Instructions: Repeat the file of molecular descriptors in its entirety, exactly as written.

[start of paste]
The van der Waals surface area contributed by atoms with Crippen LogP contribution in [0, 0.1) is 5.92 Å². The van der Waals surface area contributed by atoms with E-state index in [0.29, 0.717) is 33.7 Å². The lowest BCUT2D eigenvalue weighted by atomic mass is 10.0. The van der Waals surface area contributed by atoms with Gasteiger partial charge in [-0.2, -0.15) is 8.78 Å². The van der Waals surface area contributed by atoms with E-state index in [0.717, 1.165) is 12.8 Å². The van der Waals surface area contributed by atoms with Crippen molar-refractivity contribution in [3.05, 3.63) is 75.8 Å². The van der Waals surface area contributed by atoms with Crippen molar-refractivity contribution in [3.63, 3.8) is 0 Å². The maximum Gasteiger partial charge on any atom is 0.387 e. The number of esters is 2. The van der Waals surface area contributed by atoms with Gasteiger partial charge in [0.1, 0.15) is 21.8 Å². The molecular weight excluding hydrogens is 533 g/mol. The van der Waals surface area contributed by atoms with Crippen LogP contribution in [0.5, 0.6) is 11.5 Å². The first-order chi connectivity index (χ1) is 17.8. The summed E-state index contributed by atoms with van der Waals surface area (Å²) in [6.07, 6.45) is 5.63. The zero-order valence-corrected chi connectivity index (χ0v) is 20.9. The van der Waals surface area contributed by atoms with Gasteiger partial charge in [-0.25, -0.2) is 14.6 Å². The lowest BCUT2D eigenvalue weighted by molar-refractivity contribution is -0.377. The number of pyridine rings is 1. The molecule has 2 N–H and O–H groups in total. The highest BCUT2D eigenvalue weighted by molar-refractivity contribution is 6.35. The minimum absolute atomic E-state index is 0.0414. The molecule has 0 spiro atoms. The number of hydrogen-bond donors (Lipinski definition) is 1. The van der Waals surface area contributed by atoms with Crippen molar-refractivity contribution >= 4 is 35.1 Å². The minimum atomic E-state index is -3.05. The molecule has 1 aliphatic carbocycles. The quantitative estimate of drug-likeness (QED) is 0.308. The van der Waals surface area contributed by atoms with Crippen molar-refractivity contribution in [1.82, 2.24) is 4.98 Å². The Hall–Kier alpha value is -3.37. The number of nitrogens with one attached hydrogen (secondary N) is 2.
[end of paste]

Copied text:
The van der Waals surface area contributed by atoms with Crippen LogP contribution in [0, 0.1) is 5.92 Å². The van der Waals surface area contributed by atoms with E-state index in [0.29, 0.717) is 33.7 Å². The lowest BCUT2D eigenvalue weighted by atomic mass is 10.0. The van der Waals surface area contributed by atoms with Gasteiger partial charge in [-0.2, -0.15) is 8.78 Å². The van der Waals surface area contributed by atoms with E-state index in [0.717, 1.165) is 12.8 Å². The van der Waals surface area contributed by atoms with Crippen molar-refractivity contribution in [3.05, 3.63) is 75.8 Å². The van der Waals surface area contributed by atoms with Crippen molar-refractivity contribution in [3.63, 3.8) is 0 Å². The maximum Gasteiger partial charge on any atom is 0.387 e. The number of esters is 2. The van der Waals surface area contributed by atoms with Gasteiger partial charge in [0.1, 0.15) is 21.8 Å². The molecular weight excluding hydrogens is 533 g/mol. The van der Waals surface area contributed by atoms with Crippen LogP contribution in [0.5, 0.6) is 11.5 Å². The first-order chi connectivity index (χ1) is 17.8. The summed E-state index contributed by atoms with van der Waals surface area (Å²) in [6.07, 6.45) is 5.63. The zero-order valence-corrected chi connectivity index (χ0v) is 20.9. The van der Waals surface area contributed by atoms with Gasteiger partial charge in [-0.25, -0.2) is 14.6 Å². The lowest BCUT2D eigenvalue weighted by molar-refractivity contribution is -0.377. The number of pyridine rings is 1. The molecule has 2 N–H and O–H groups in total. The highest BCUT2D eigenvalue weighted by molar-refractivity contribution is 6.35. The minimum absolute atomic E-state index is 0.0414. The molecule has 0 spiro atoms. The number of hydrogen-bond donors (Lipinski definition) is 1. The van der Waals surface area contributed by atoms with Crippen molar-refractivity contribution >= 4 is 35.1 Å². The minimum atomic E-state index is -3.05. The molecule has 1 aliphatic carbocycles. The quantitative estimate of drug-likeness (QED) is 0.308. The van der Waals surface area contributed by atoms with Crippen molar-refractivity contribution in [1.82, 2.24) is 4.98 Å². The Hall–Kier alpha value is -3.37. The number of nitrogens with one attached hydrogen (secondary N) is 2.